Immigration advisers to be set ethics tests

In the second of a new series on racial tensions spreading in Britain, Robert Verkaik reports on the crackdown on abuse of legal aid
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The Independent Online

All immigration lawyers are to undergo strict new checks in a bid to weed out unscrupulous ones who take on clients who have no reasonable hope of winning asylum in Britain.

In the tests to be announced today, solicitors will engage in role-playing exercises to show them how to spot bogus asylum-seekers and give advice. Solicitors who fail or who are shown to be unscrupulous or incompetent will be excluded from practising under the legal aid scheme. The assessments, which include tests on immigration procedure, law, and ethics, are part of a wider clampdown on abuses of the £174m-a-year legal aid system.

Crispin Passmore, head of immigration services at the Legal Services Commission, which has joint responsibility with the Law Society for the compulsory assessments, said: "We must make sure the public has confidence in the system and solicitors are not just making money out of vulnerable people." A private company would perform the tests.

From April 2005, the commission will require all advisers working in immigration - solicitors and non-solicitors -to pass the tests. Accreditation will consist of three levels: accredited caseworker, senior caseworker and advanced caseworker. Advanced-level advisers with high levels of knowledge and skills will earn a 5 per cent rise.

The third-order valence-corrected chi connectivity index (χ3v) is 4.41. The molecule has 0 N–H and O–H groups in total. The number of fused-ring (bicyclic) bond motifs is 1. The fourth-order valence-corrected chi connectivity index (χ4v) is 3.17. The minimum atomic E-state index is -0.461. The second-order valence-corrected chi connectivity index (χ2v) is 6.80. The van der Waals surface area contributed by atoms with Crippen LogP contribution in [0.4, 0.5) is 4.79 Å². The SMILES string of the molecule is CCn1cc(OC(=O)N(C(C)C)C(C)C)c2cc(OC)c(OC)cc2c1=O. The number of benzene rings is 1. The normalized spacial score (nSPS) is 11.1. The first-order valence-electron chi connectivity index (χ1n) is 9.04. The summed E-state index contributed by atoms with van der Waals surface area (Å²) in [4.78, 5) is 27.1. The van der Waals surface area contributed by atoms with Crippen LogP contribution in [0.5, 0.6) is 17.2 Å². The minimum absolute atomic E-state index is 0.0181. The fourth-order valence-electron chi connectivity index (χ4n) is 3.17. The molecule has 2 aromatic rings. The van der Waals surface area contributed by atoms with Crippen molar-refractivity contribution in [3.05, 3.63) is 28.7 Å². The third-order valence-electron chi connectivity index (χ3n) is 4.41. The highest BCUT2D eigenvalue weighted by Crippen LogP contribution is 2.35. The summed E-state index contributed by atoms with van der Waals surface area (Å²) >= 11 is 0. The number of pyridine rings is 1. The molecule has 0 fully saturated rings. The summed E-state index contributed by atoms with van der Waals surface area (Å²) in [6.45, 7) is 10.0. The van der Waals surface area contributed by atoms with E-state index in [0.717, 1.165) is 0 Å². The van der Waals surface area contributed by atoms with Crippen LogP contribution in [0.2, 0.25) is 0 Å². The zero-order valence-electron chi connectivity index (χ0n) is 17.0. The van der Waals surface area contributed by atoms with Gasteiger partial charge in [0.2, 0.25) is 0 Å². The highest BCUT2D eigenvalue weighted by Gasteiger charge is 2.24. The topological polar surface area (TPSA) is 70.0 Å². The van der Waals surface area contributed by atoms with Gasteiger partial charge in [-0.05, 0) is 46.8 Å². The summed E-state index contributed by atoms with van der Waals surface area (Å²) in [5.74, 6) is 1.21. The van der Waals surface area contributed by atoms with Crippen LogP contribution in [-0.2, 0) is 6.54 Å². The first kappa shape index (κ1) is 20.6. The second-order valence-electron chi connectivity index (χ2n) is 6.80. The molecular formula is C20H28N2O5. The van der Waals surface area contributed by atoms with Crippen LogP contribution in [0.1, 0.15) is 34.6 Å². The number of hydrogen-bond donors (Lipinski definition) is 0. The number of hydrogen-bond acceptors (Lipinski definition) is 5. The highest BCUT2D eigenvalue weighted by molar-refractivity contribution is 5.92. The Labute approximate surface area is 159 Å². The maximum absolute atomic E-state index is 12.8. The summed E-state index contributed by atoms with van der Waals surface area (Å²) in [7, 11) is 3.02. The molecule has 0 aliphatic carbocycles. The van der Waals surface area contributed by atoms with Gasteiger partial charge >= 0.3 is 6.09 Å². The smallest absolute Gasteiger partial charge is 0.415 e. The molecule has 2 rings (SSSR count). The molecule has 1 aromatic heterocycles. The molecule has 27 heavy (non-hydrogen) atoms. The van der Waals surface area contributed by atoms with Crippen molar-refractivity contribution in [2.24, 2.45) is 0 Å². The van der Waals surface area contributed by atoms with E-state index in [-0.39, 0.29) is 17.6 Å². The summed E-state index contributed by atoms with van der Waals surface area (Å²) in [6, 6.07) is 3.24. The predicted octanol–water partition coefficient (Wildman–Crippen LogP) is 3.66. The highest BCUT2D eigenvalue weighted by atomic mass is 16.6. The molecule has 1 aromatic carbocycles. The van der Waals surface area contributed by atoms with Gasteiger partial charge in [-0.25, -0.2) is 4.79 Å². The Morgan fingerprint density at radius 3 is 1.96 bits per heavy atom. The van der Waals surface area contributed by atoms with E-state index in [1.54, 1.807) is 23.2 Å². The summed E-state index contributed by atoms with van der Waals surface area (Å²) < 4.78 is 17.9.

Janet Paraskeva, the Law Society's chief executive, said: "We are determined to identify and root out poor-quality advisers taking advantage of the system." Clare Dodgson, chief executive of the Legal Services Commission, said: "Legal aid should be a first-rate service that offers quality advice to people in need. It is also about rewarding those who drive up standards for immigrants and asylum-seekers, who are frequently forced to flee oppressive situations in their home countries."Last month a senior judge attacked lawyers who string out legal appeals for failed asylum-seekers to keep them in Britain as long as possible. Mr Justice Collins accused them of "delaying the inevitable" by leaving it to the last minute to lodge appeals and requests for legal aid.

There are concerns that the legal system is being widely abused. Even asylum-seekers with the most hopeless cases cannot be deported until they have exhausted the lengthy appeal process.